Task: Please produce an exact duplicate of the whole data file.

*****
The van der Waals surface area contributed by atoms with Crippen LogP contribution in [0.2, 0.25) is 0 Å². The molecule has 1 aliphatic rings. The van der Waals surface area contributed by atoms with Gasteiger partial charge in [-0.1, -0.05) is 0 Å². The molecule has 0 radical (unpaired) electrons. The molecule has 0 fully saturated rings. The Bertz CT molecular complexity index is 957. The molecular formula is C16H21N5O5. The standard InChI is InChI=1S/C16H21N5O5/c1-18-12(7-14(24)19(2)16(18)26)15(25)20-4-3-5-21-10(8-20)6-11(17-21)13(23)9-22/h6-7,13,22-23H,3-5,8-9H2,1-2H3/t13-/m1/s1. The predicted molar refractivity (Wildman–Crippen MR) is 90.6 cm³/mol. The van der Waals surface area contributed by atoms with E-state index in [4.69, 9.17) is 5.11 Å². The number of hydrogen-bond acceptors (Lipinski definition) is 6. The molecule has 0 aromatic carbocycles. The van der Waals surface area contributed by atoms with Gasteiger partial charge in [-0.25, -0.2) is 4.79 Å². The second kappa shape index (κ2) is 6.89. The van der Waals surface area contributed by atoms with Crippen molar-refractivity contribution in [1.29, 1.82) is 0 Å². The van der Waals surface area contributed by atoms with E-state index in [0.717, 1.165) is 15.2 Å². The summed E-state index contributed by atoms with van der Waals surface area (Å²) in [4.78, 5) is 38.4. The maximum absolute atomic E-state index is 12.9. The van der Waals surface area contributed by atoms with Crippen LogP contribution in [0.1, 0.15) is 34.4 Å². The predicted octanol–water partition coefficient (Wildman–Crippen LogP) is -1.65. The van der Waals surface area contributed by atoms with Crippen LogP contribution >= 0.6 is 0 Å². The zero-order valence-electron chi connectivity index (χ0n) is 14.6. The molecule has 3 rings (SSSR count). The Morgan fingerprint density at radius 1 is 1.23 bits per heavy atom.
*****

The van der Waals surface area contributed by atoms with Crippen LogP contribution in [0.2, 0.25) is 0 Å². The molecule has 1 aliphatic rings. The van der Waals surface area contributed by atoms with Gasteiger partial charge in [-0.1, -0.05) is 0 Å². The molecule has 0 radical (unpaired) electrons. The molecule has 0 fully saturated rings. The Bertz CT molecular complexity index is 957. The molecular formula is C16H21N5O5. The standard InChI is InChI=1S/C16H21N5O5/c1-18-12(7-14(24)19(2)16(18)26)15(25)20-4-3-5-21-10(8-20)6-11(17-21)13(23)9-22/h6-7,13,22-23H,3-5,8-9H2,1-2H3/t13-/m1/s1. The predicted molar refractivity (Wildman–Crippen MR) is 90.6 cm³/mol. The van der Waals surface area contributed by atoms with E-state index in [4.69, 9.17) is 5.11 Å². The number of hydrogen-bond acceptors (Lipinski definition) is 6. The molecule has 0 aromatic carbocycles. The van der Waals surface area contributed by atoms with Gasteiger partial charge in [-0.25, -0.2) is 4.79 Å². The second kappa shape index (κ2) is 6.89. The van der Waals surface area contributed by atoms with Crippen molar-refractivity contribution in [1.29, 1.82) is 0 Å². The van der Waals surface area contributed by atoms with E-state index in [0.717, 1.165) is 15.2 Å². The summed E-state index contributed by atoms with van der Waals surface area (Å²) in [4.78, 5) is 38.4. The maximum absolute atomic E-state index is 12.9. The van der Waals surface area contributed by atoms with Crippen LogP contribution in [0.1, 0.15) is 34.4 Å². The predicted octanol–water partition coefficient (Wildman–Crippen LogP) is -1.65. The van der Waals surface area contributed by atoms with Crippen LogP contribution >= 0.6 is 0 Å². The zero-order valence-electron chi connectivity index (χ0n) is 14.6. The molecule has 3 rings (SSSR count). The Morgan fingerprint density at radius 1 is 1.23 bits per heavy atom.